This topic has been raised in other threads. It turns out I may have misspoken (or maybe misinterpreted the FARs). Here's the issue in summary:
There used to be a commonly accepted procedure in place for satisfying a Flight Review (previously called a BFR) in a single-seat aircraft. This involved the supervising instructor watching the pilot fly, talking to him or her on the radio, and the pilot demonstrating requested maneuvers. At the time, the BFR requirement was open-ended, not specifying any minimum flight time, or ground training time, or particular maneuvers. This was all left to the discretion of the CFI.
A few years ago, the FAA changed the Flight Review rules. They deleted the term "biennial" (probably because some folks couldn't distinguish between twice a year and once every two years), replacing it with the language "flight review within the previous 24 calendar months". They also did away with CFI discretion, to the extent that a flight review now must include a minimum of one hour of ground training, and one hour of flight training.
Here's where the single-seat flight review came under scrutiny. AOPA (and others) interpreted the one hour of flight training as requiring dual controls -- impossible, of course, in a single seat airplane. In a previous post, I cited two relevant FARs, 61.56(a) which calls for "a minimum of 1 hour of flight training and 1 hour of ground training," and 91.109(a), that says "no person may operate a civil aircraft... that is being used for flight instruction unless that aircraft has fully functioning dual controls." My conclusion was that single-seat flight reviews were out.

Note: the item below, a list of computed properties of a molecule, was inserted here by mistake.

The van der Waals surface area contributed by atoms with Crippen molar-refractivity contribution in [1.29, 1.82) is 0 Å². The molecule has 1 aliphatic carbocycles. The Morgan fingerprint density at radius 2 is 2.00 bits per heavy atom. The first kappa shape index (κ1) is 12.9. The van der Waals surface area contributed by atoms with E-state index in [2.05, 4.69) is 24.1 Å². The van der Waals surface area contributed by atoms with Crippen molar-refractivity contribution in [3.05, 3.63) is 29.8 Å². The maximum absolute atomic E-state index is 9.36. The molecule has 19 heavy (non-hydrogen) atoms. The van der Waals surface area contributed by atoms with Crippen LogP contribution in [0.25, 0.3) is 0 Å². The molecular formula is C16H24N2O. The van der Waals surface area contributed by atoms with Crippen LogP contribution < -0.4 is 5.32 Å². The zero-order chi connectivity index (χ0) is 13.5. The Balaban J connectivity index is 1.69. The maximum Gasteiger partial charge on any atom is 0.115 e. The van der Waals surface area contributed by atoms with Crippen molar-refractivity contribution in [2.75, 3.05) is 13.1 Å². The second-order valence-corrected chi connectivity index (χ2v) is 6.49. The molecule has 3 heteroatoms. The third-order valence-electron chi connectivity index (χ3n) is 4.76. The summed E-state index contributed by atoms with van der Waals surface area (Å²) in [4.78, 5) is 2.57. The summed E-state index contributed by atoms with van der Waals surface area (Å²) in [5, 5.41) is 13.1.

I'm now ready to retract that interpretation. Bear in mind that I'm not an attorney, but this is my layman's interpretation: FAR 61.56(a) requires "flight training." FAR 91.109(a) requires dual controls for "flight instruction." Instruction and training are not the same thing! Furthermore, neither term is explicitly defined in FAR 1.1, General Definitions.
To those of you who are about to request a Letter of Interpretation from FAA Legal, I would caution that such a request can easily backfire on you. It's sometimes better to leave things ambiguous than to request a clarification that we're not going to like. But that's fodder for a completely different thread.
The Federal Aviation Regulations (also know as FAR's). This is the Bible of aviation, the rules under which we operate. This is where you'll find everything you want to know about pilots and airplanes in the United States. Ask questions. Get answers.
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